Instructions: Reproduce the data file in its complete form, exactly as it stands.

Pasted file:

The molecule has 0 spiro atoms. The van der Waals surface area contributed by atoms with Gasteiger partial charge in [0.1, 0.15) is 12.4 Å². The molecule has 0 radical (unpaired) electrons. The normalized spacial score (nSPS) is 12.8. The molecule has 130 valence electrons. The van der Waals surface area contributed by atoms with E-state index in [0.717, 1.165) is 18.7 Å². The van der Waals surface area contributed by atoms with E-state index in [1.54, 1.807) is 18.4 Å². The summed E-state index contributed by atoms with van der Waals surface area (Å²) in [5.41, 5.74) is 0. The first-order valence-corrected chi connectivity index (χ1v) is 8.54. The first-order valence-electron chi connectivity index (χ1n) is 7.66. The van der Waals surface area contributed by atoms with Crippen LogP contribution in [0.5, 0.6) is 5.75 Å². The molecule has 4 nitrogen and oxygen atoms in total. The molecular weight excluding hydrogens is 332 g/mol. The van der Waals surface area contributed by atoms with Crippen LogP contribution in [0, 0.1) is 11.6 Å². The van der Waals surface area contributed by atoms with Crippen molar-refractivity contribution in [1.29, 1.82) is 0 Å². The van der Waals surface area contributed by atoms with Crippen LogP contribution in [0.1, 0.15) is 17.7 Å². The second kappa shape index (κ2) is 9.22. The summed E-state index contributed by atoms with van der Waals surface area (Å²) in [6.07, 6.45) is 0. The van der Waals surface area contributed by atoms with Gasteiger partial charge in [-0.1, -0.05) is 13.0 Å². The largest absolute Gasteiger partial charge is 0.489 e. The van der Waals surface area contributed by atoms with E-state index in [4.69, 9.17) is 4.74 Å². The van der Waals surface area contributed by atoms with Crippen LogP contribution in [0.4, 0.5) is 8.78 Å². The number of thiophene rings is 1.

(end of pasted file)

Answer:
The molecule has 0 spiro atoms. The van der Waals surface area contributed by atoms with Gasteiger partial charge in [0.1, 0.15) is 12.4 Å². The molecule has 0 radical (unpaired) electrons. The normalized spacial score (nSPS) is 12.8. The molecule has 130 valence electrons. The van der Waals surface area contributed by atoms with E-state index in [0.717, 1.165) is 18.7 Å². The van der Waals surface area contributed by atoms with E-state index in [1.54, 1.807) is 18.4 Å². The summed E-state index contributed by atoms with van der Waals surface area (Å²) in [5.41, 5.74) is 0. The first-order valence-corrected chi connectivity index (χ1v) is 8.54. The first-order valence-electron chi connectivity index (χ1n) is 7.66. The van der Waals surface area contributed by atoms with Crippen LogP contribution in [0.5, 0.6) is 5.75 Å². The molecule has 4 nitrogen and oxygen atoms in total. The molecular weight excluding hydrogens is 332 g/mol. The van der Waals surface area contributed by atoms with Crippen LogP contribution in [0, 0.1) is 11.6 Å². The van der Waals surface area contributed by atoms with Crippen molar-refractivity contribution in [1.29, 1.82) is 0 Å². The van der Waals surface area contributed by atoms with Crippen LogP contribution in [0.1, 0.15) is 17.7 Å². The second kappa shape index (κ2) is 9.22. The summed E-state index contributed by atoms with van der Waals surface area (Å²) in [6.07, 6.45) is 0. The van der Waals surface area contributed by atoms with Gasteiger partial charge in [-0.1, -0.05) is 13.0 Å². The largest absolute Gasteiger partial charge is 0.489 e. The van der Waals surface area contributed by atoms with E-state index in [4.69, 9.17) is 4.74 Å². The van der Waals surface area contributed by atoms with Crippen LogP contribution in [0.4, 0.5) is 8.78 Å². The number of thiophene rings is 1.